The World Health Organization (WHO) has called on farmers and the food industry to stop using antibiotics routinely to promote growth and prevent disease in healthy animals.
It has warned that in some countries, around 80% of the total consumption of medically important antibiotics is in the animal sector, and used largely to promote growth in healthy animals.
A systematic review published this week in the The Lancet Planetary Health found that interventions that restrict antibiotic use in food-producing animals reduced antibiotic-resistant bacteria in these animals by up to 39%.
The WHO has issued new recommendations to help preserve the effectiveness of antibiotics by reducing their unnecessary use in animals.
“A lack of effective antibiotics is as serious a security threat as a sudden and deadly disease outbreak,” said Tedros Adhanom Ghebreyesus, Director-General of WHO.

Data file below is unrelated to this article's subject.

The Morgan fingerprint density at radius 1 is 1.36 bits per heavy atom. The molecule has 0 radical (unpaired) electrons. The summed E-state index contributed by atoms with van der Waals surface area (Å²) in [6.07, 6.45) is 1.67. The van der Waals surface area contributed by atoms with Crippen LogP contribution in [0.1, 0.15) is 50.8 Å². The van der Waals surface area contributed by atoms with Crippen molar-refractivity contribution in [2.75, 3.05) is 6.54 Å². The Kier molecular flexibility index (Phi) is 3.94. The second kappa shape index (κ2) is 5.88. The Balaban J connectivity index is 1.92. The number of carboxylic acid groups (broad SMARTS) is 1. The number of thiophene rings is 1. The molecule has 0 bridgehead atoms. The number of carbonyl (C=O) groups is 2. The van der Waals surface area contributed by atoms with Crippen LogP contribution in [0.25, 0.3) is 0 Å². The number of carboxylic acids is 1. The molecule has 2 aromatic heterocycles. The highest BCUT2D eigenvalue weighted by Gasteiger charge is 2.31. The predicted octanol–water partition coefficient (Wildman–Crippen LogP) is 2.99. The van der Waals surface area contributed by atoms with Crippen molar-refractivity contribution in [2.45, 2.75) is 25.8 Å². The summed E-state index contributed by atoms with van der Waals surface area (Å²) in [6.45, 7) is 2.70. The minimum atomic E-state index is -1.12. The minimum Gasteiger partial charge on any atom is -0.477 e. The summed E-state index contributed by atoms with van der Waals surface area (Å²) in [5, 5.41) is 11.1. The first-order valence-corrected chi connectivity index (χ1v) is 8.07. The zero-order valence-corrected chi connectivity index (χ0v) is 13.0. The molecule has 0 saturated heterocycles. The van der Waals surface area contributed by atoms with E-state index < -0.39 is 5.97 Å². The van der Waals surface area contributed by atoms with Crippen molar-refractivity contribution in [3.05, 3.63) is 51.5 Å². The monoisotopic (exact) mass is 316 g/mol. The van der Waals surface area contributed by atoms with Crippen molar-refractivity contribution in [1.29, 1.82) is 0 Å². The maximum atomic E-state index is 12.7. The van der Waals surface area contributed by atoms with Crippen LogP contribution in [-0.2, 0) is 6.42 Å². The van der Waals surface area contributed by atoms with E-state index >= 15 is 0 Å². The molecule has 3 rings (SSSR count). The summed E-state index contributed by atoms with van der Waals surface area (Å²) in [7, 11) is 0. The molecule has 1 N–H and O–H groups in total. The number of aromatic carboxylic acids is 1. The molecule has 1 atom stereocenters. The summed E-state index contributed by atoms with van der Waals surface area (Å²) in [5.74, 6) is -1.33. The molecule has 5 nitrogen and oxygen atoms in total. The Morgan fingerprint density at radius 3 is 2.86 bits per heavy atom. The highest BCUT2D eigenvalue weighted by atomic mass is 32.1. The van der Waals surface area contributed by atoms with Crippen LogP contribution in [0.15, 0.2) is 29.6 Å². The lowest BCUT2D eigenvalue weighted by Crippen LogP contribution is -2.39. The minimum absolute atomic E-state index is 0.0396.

“Strong, sustained action across all sectors is vital if we are to turn back the tide of antimicrobial resistance and keep the world safe.”
The WHO said it “strongly recommends an overall reduction in the use of all classes of medically important antibiotics in food-producing animals, including complete restriction of these antibiotics for growth promotion and disease prevention without diagnosis.
“Healthy animals should only receive antibiotics to prevent disease if it has been diagnosed in other animals in the same flock, herd, or fish population.
“Antibiotics used in animals should be selected from those WHO has listed as being ‘least important’ to human health, and not from those classified as ‘highest priority critically important’. These antibiotics are often the last line, or one of limited treatments, available to treat serious bacterial infections in humans.”
The WHO has published a list of critically important antimicrobials for human medicine, as a basis for promoting their prudent use, since 2005.
The 5th revision of the list was published in April 2017.